THIS month last year, the historic international agreement on tackling climate change was signed in Paris, but it was only in November that Dáil Éireann got around to ratifying it, just as the new President-elect of the United States, Donald Trump, was contemplating America not honouring the deal, glibly dismissing the science of climate change as a hoax. This would be a huge setback for those who are rightly concerned about the future of our fragile planet, especially given the amount of effort that was involved in agreeing the global deal in the first place.
The primary objective of the Paris Agreement is to get almost 200 counties to take steps towards limiting global warming to under 2°C of an increase or, even better, 1.5°C. The talking has been done but appropriate actions are still needed to match the words.
Delegates attending last month’s 22nd UN climate change talks in Morocco (COP 22) were worried that if the United States – which is second only to China in terms of greenhouse gas emissions – reneged on the deal agreed in Paris, it could discourage other major players from doing their bit and, thereby, undermine the whole process.
In Ireland, our emissions have been increasing across most sectors, which will make it difficult to reach our reduction targets for 2020. During last year, significant increases were recorded across all the main sectors, agriculture being the largest with 33% of the total emissions, followed by transport (19.8%) and energy industries (19.7%).
Agricultural emissions increased by 1.5% because the abolition of the EU milk quotas in April 2015 led to dairy farmers expanding their herds and methane emissions from cattle add significantly to greenhouse gases in the atmosphere. However, the increase of 5.1% in residential emissions due to the greater use of fossil fuels, which have come down a lot in price, during a colder winter was the biggest offender.
Emissions from transport were up for the third year in a row – by 4.2% in 2015 – as our economic recovery continues with more cars, vans and lorries on our roads. At this rate of going, Ireland will be lucky to achieve more than a third of the 20% emissions reduction target we committed to, relative to 2005 levels, with the European Union by 2020.
This is completely out of order and, instead of making lame excuses, the government needs to tackle climate change in meaningful ways, especially given that the World Meteorological Service has stated that 2016 will be the hottest year on record. In fairness to the agri industry, some tangible steps are being taken to quantify and mitigate its carbon footprint as far as possible, especially in the context of the ambitious Food Harvest 2025 increased production targets – although these may have to be scaled back because of the uncertainties brought about by Britain’s decision to leave the European Union.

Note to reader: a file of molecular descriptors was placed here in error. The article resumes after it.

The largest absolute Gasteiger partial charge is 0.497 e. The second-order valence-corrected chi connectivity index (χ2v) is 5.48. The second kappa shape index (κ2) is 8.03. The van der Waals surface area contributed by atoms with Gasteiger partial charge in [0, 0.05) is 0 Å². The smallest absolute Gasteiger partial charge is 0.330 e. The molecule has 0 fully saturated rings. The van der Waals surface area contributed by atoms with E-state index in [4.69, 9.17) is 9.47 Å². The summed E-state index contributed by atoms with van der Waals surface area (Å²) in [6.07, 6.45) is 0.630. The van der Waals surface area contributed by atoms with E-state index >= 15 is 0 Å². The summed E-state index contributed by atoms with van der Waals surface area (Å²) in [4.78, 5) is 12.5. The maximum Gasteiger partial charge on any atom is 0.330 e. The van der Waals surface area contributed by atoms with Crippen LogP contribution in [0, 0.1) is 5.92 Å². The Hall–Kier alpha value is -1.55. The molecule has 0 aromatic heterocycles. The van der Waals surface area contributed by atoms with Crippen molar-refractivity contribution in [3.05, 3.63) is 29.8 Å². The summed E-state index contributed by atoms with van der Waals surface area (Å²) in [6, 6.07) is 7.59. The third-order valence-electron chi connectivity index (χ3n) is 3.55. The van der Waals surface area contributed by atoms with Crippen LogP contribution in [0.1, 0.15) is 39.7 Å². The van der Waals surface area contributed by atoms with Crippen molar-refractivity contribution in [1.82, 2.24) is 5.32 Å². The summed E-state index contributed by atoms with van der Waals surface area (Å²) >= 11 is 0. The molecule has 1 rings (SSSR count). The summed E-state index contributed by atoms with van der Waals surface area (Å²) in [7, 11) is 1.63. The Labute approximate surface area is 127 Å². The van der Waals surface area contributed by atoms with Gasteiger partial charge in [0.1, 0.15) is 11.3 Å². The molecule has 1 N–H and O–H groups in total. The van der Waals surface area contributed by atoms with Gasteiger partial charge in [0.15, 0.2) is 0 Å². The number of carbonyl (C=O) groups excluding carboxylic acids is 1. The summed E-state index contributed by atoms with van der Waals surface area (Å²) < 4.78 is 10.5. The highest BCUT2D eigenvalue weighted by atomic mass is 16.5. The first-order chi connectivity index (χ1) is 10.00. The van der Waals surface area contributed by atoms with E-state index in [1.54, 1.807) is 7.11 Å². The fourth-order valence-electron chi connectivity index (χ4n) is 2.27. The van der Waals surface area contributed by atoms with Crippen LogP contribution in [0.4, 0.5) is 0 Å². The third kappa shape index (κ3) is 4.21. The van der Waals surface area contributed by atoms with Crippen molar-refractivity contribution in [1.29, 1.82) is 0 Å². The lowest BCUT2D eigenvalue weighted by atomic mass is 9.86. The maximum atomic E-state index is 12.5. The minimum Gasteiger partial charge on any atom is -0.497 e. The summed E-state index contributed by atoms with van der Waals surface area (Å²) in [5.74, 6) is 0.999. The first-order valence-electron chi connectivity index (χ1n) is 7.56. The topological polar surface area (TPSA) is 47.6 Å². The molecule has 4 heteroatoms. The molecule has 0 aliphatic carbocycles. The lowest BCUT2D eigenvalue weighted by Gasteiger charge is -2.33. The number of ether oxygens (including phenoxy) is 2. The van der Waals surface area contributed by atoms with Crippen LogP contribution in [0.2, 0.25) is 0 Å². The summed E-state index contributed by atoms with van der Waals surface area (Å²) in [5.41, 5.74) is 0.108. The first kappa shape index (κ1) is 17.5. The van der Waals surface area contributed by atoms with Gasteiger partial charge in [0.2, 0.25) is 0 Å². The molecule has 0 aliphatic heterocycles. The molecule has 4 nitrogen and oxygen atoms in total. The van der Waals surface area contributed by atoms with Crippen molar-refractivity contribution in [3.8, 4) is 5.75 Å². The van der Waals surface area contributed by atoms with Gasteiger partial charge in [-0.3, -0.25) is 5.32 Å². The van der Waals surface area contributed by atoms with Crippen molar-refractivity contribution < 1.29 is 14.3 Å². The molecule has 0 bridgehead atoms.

Carbon taxes have not discouraged the use of fossil fuels in either industry or on the domestic front, as they have become relatively cheaper in recent years. The roll-out of alternative renewable energy sources is just not capturing the public imagination and seems to be continually embroiled in one controversy after another.
Emissions from transport are mainly due to the amount of vehicles on our roads – mostly with single occupancy – as people are commuting in and out of cities that they cannot afford to live in to their workplaces. Trying to get them to use public transport instead is a lost cause because not everywhere is served by it at the times it is needed most, however the rail service we do have needs to be made more attractive to people to use and let what they spend on public transport to get to work be offset against their tax bills.
Back on our busy roads, incentives for people using electric, hybrid and low-emission vehicles generally need to be stepped up and rewards should be made available for people car pooling, such as reducing or waiving tolls at peak commuter times for vehicles carrying four adults, as we have seen in other European countries. There is no single magic bullet to solve all the problems, but a variety of different actions can collectively make a difference
The government also needs to get back on track with financial incentives for the retro-fitting of older houses with insulation, which reduces energy bills and emissions and creates some very productive employment. Minister for Communications, Climate Action and Environment Denis Naughten needs to quickly up the ante with practical steps so that Ireland can start making up lost ground in its efforts to reduce greenhouse gas emissions.